Ask Annah: How Can I Possibly Love Another as Much as I did My First?

Annah ElizabethAsk Annah, Family, Loss, Grief, and Healing, ParentingLeave a Comment

Dearest Neighbor,

A question of the ages, spoken by nearly every human that ever walked this earth.

Though the query has been asked in countless ways, they all boil down to one ultimate question: “How do we quantify love?”

“How can I possibly love another as much as I did my first?”

Parents ponder this when thinking about or expecting a second child.

Widows and widowers wonder.

Step children suffer how to love a second parent without minimizing or hurting the feelings of the first.

Pet owners obsess.

[Insert  your whatever.]

People are sometimes a little confused when they read my boys’ nicknames, Fave and Most Fave.

And I have to admit, I struggled with these terms of endearment for a long time, myself, but I came to realize something important about our perception of favorite.

You can have many favorites! I mean favorites for every sort of love or un-love you can think of!

Let me share the backstory. One day my eldest living son was bantering with me. We’d had a rough relationship for years but this one day, his light-hearted sense of humor helped crack  open the ice barrier that had bridged a Grand Canyon-sized  gap between us.

“Come on, admit it,” he taunted me, “I know I’m your favorite.”

“I don’t have favorites,” I returned in my most authentic motherly way.

Finally, after much back and forth I finally had one of those light-bulb moments. “Okay, yes, you are my favorite,” I replied with a chuckle, “for we can have many kinds of favorites.” What I didn’t share with him was that, in that moment, I was thinking he was acting like a favorite jerk (to say it in polite terms.)

When he went away to college (twenty-four hours from home), I purchased him a calendar and wrote inspirational messages throughout. Notes of encouragement around exams, an “I love you” and a heart on Valentine’s Day, and random notes on non-essential days.

On one such trivial day I had written “I love you, Fave” on half a sticky note and stuck it to the page.

I always wondered if he ever used the book, if he saw the messages and, if he did read them, did they make him feel good in some way.

I received the answer to all three of those questions the day I helped him vacate his apartment and saw the yellow piece of paper stuck to his daily reminder board.

Love doesn’t merely conquer all, it divides itself into exponential measures.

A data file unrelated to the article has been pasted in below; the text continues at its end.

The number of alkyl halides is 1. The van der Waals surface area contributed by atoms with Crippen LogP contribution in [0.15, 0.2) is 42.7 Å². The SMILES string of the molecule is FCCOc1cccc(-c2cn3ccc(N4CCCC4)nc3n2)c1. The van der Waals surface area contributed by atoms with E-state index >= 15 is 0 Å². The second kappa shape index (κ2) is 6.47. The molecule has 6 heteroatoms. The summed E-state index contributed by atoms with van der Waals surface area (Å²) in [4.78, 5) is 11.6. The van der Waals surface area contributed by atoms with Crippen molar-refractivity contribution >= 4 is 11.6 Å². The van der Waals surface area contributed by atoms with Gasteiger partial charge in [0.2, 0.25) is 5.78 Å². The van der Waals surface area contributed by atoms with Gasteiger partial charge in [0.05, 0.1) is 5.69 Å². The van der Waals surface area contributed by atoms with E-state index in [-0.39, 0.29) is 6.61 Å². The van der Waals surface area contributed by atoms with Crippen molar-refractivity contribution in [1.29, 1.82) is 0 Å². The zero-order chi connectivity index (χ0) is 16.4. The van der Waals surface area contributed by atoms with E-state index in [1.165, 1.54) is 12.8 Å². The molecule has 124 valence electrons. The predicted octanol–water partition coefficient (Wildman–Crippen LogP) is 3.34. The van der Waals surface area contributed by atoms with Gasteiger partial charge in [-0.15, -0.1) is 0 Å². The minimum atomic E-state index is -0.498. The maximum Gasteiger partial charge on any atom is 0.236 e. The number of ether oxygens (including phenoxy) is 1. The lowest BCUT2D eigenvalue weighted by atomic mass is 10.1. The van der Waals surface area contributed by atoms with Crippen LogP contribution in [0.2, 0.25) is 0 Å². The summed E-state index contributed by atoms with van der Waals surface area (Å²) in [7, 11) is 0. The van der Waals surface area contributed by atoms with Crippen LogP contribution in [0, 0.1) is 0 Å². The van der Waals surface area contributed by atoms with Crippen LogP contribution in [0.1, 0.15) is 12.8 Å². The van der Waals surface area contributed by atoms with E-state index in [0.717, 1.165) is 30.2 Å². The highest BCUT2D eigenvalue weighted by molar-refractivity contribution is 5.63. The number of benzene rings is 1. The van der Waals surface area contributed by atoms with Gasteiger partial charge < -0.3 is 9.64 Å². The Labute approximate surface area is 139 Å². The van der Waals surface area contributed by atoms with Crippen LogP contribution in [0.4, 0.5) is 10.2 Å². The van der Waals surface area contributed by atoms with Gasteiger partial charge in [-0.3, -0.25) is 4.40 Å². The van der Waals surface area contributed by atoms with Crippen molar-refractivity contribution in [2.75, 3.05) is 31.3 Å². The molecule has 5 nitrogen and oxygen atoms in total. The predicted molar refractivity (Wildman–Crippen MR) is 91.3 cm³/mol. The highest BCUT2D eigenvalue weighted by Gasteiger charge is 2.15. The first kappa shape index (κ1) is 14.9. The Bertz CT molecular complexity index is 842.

When my youngest, whom I fondly refer to as Big Guy because of his poised stature and his gentle ways, overheard the banter with his brother, he later started his own fun by declaring himself my Most Fave.

I must admit that language has been a little tough to navigate in written word, so I try to be mindful that my readers may not know the whole story and I will often use a clarifying statement.

The honest to goodness truth however, Neighbor, is that love cannot be quantified.

Unlike the division process we normally think of, where as division weakens or diminishes something, love’s division actually makes it more powerful.

Love divided is like the symbol Pi, there is no end.

Love knows no boundaries.

Love is limitless because each love is unique and different and special.

You know what that means, right, Neighbor?

It means you can love your Aunt Doris the most for her awesome hugs and Crazy Aunt Sally for her abundant charm.

It means that you can love every person, pet, or plant in equally, yet different, ways.

It means that you can love, love, love until the end of your days.

It also means, if you are willing to open yourself to the possibility that the spirit lives on after death, that love truly transcends all time and space.

Love is infinite, Neighbor.

Go ahead! Love all your favorites with all your might.

I am not only honored to receive your queries, I LOVE answering them! As the saying goes, The only stupid question is the one not asked. Let us know your burning, nagging or curious thoughts! You can leave your question in the comments or email it to us. All questions are considered anonymous.

Until next time, yours in hope, healing, and happiness,

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